The Earth: Treasure It Always
Release Date: 11-04-2009
"I'm an environmental pragmatist," says Saleem Ali, associate professor of environmental planning, whose new book explores why global trade and resource extraction are vital tools for environmental justice. (Photo: Joshua Brown)
In the pleasing quietness of his house — a place where Pakistani prayer rugs lie in maroon rectangles on top of clean, white, wall-to-wall Berber carpet — Saleem Ali tends his treasure. There is the soft laughter of his two sons upstairs, "needful treasures in my life," he calls them in the dedication to his new book, Treasures of the Earth: Need, Greed and A Sustainable Future.
But more traditional treasures lie in wooden display cases against two walls of the dining room: cinnabar and amber; green malachite ("very common stuff," he says) and uncut opal ("good opal can be more expensive than diamonds," he says). There's ruby from Cambodia and an orange slippery shard of salt from his native Pakistan. These and other items he has collected from around the globe are mostly minerals and stones, composed of elements, dug from the earth.
Why do you collect this stuff, I ask him. "The world is such a wondrous place," he says, turning a glittering nugget to and fro under the display-case light, "And the materials of the world, the natural materials, are so beautiful."
His collection is not large, nor exceedingly valuable. "I'm not a very organized collector," he says. But it evokes the many places he has visited — and crystallizes, almost literally, what he believes is a fundamental human desire to collect the earth's mineral resources. He calls this the treasure impulse.
Less is less
Ali, a chemist and policy analyst by training, and now associate professor of environmental planning in UVM's Rubenstein School of Environment and Natural Resources, begins his book with this question: would the world be a better place if we could somehow curb our desire for material goods?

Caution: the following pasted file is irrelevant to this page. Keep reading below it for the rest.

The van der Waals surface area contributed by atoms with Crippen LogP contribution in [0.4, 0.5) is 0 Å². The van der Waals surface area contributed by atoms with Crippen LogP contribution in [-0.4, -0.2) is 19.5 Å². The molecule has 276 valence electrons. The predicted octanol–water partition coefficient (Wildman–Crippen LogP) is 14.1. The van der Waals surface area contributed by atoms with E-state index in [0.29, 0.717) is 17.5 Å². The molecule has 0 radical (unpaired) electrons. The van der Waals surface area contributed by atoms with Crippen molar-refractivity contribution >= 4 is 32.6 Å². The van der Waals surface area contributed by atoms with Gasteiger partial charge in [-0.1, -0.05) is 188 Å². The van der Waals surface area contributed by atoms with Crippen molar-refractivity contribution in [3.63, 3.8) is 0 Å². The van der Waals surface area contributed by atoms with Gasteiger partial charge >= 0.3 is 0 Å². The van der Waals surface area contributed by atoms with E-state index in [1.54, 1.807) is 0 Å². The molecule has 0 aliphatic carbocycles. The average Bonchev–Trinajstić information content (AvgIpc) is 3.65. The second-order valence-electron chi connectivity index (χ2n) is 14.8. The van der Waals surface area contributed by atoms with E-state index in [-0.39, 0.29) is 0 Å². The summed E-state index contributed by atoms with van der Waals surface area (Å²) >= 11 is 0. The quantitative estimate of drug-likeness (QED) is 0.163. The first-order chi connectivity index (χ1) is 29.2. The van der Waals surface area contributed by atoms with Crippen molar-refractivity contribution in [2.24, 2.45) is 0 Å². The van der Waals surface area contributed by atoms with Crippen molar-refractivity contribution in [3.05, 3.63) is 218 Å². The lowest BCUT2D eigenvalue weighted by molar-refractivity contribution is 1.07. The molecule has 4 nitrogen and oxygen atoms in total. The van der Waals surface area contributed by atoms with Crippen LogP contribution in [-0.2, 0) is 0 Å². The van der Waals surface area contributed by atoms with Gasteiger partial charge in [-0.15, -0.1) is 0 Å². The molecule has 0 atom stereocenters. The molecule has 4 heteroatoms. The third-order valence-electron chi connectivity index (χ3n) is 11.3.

"The usual environmentalist answer is: 'of course,'" he says. But Ali is not the usual environmentalist.
I say, 'No.'" he says with a gentle laugh, "No, no."
"The reality is, without minerals, we could not have had modern civilization," he says, "That's why we have ages named after them: Iron Age, Bronze Age. We simply could not have achieved those without minerals."
And those achievements were largely produced by an innate desire for material goods, he contends. This treasure impulse — driven more by deep curiosity about deep places than by rudimentary needs — is engrained in human history, he argues. Fierce, exuberant acquisitiveness swirls within our evolutionary make-up.
The first mines known were for cosmetics: in what is now Swaziland, 43,000 years ago, people dug for ochre pigments for facial decorations. And only later, from this hunt for cosmetics, Ali writes, came an interest in how iron could be extracted.
Mining for humanity
Today, Ali argues, the treasure impulse, properly channeled and fairly regulated, can spur creativity, the desire for discovery, and economic development.
And so the current environmentalist urge toward self-denial, a minimalist lifestyle, and emphasis on trying to limit consumption he sees as naïve in many ways — including its negative impacts on the global poor.
"Environmentalists have their hearts in the right place and many of them are very concerned about developing countries," he says, pouring two cups of strong white tea, "but the way they have framed their whole narrative, it's kind of defeatist: they want to shut down trade, many of them do, and if you shut down trade, you will increase poverty whether you like it or not."